Jordan's desert castles, beautiful examples of both early Islamic art and architecture, stand testament to a fascinating era in the country's rich history. Their fine mosaics, frescoes, stone and stucco carvings and illustrations, inspired by the best in Persian and Greco-Roman traditions, tell countless stories of the life as it was during the 8th century

Dibeen Forest Reserve

Dibeen Forest Reserve extends over 8.5 km2 of mountainous terrain, covering an area of pristine pine-oak habitat (Pinus halipensis-Quercus calliprinos). These Aleppo pines are some of the oldest and largest in the Kingdom, and are the defining characteristic of this landscape, representing the southeastern geographical limit of this forest type

Iraq Al Amir

Located on the hills, the area has many springs and is famous for its olive trees, in addition to other forest trees. About 0.5km south of the town is the historical site of Al-Iraq. It was built by a Persian prince in the 3rd century BC. There are many caves in the hills that date back to the Copper Age.

Jerash

A close second to Petra on the list of favorite destinations in Jordan is the ancient city of Jerash, which boasts an unbroken chain of human occupation dating back more than 6,500 years.​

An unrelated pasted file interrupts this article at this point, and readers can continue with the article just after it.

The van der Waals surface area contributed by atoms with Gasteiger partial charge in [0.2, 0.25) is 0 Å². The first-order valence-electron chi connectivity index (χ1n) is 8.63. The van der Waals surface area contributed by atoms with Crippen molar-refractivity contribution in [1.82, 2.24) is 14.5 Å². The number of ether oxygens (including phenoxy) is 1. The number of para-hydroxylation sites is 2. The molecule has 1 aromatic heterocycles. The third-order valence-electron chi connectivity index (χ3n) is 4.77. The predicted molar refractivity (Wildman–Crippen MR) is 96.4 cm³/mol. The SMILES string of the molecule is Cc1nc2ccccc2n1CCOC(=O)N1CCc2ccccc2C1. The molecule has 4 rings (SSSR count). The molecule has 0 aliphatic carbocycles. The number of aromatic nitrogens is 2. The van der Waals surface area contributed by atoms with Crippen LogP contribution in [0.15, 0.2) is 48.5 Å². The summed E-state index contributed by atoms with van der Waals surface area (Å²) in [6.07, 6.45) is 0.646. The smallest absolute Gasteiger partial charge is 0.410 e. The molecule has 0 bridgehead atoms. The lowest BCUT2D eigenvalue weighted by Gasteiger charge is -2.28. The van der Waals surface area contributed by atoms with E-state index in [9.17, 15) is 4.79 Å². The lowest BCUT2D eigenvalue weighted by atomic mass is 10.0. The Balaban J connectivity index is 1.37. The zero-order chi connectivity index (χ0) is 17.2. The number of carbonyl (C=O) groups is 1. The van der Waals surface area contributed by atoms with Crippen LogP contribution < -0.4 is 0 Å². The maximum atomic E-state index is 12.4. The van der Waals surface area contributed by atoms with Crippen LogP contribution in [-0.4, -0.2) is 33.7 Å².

Kerak Castle

An ancient Crusader stronghold, Kerak sits 900m above sea level and lies inside the walls of the old city. The city today is home to around 170,000 people and continues to boast a number of restored 19th century Ottoman buildings

Madaba

Best known for its spectacular Byzantine and Umayyad mosaics, Madaba is home to the famous 6th century Mosaic Map of Jerusalem and the Holy Land. With two million pieces of vividly colored local stone, it depicts hills and valleys

Ma’in Hot Springs

Hammamat Ma’in (Ma’in Hot Springs). Popular with both locals and tourists alike, the springs are located 264m below sea level in one of the most breathtaking desert oases in the world. Thousands of visiting bathers come each year to enjoy the mineral-rich waters 

Mukawir

The 1st century AD Roman-Jewish historian, Josephus, identifies the awe-inspiring site of Mukawir (Machaerus) as the palace/fort of Herod, who was the Roman-appointed ruler over the region during the life of Jesus Christ.

Mt Nebo

From Mount Nebo’s windswept promontory, overlooking the Dead Sea, the Jordan River Valley, Jericho and the distant hills of Jerusalem, Moses viewed the Holy Land of Canaan that he would never enter. He died and was buried in Moab, "